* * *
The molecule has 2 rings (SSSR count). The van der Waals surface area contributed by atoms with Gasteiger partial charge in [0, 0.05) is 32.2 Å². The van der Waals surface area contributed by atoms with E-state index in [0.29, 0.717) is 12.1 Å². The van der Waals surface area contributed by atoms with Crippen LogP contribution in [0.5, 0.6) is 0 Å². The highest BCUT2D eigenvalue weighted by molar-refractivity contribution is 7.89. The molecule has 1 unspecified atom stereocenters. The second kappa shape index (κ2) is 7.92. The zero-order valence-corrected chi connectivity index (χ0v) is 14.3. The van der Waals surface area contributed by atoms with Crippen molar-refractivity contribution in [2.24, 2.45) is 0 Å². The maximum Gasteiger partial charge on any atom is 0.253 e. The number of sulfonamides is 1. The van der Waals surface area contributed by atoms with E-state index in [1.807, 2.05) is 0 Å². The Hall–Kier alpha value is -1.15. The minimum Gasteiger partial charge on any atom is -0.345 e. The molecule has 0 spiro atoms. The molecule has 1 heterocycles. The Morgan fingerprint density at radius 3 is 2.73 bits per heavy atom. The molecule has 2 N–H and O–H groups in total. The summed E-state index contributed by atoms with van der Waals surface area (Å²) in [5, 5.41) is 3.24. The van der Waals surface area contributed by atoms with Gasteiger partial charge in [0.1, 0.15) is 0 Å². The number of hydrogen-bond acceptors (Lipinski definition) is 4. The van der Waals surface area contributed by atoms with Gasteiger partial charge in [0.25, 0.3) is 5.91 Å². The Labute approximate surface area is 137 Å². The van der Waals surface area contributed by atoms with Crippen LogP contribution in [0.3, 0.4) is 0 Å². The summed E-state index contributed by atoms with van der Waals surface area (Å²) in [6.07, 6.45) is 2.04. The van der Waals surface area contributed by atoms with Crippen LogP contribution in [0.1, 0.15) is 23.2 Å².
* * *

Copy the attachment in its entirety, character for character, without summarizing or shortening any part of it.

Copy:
The molecule has 2 rings (SSSR count). The van der Waals surface area contributed by atoms with Gasteiger partial charge in [0, 0.05) is 32.2 Å². The van der Waals surface area contributed by atoms with E-state index in [0.29, 0.717) is 12.1 Å². The van der Waals surface area contributed by atoms with Crippen LogP contribution in [0.5, 0.6) is 0 Å². The highest BCUT2D eigenvalue weighted by molar-refractivity contribution is 7.89. The molecule has 1 unspecified atom stereocenters. The second kappa shape index (κ2) is 7.92. The zero-order valence-corrected chi connectivity index (χ0v) is 14.3. The van der Waals surface area contributed by atoms with Crippen molar-refractivity contribution in [2.24, 2.45) is 0 Å². The maximum Gasteiger partial charge on any atom is 0.253 e. The number of sulfonamides is 1. The van der Waals surface area contributed by atoms with E-state index in [1.807, 2.05) is 0 Å². The Hall–Kier alpha value is -1.15. The minimum Gasteiger partial charge on any atom is -0.345 e. The molecule has 0 spiro atoms. The molecule has 1 heterocycles. The Morgan fingerprint density at radius 3 is 2.73 bits per heavy atom. The molecule has 2 N–H and O–H groups in total. The summed E-state index contributed by atoms with van der Waals surface area (Å²) in [5, 5.41) is 3.24. The van der Waals surface area contributed by atoms with Gasteiger partial charge in [0.1, 0.15) is 0 Å². The number of hydrogen-bond acceptors (Lipinski definition) is 4. The van der Waals surface area contributed by atoms with Gasteiger partial charge in [0.25, 0.3) is 5.91 Å². The Labute approximate surface area is 137 Å². The van der Waals surface area contributed by atoms with Crippen LogP contribution in [0.3, 0.4) is 0 Å². The summed E-state index contributed by atoms with van der Waals surface area (Å²) in [6.07, 6.45) is 2.04. The van der Waals surface area contributed by atoms with Crippen LogP contribution in [0.1, 0.15) is 23.2 Å².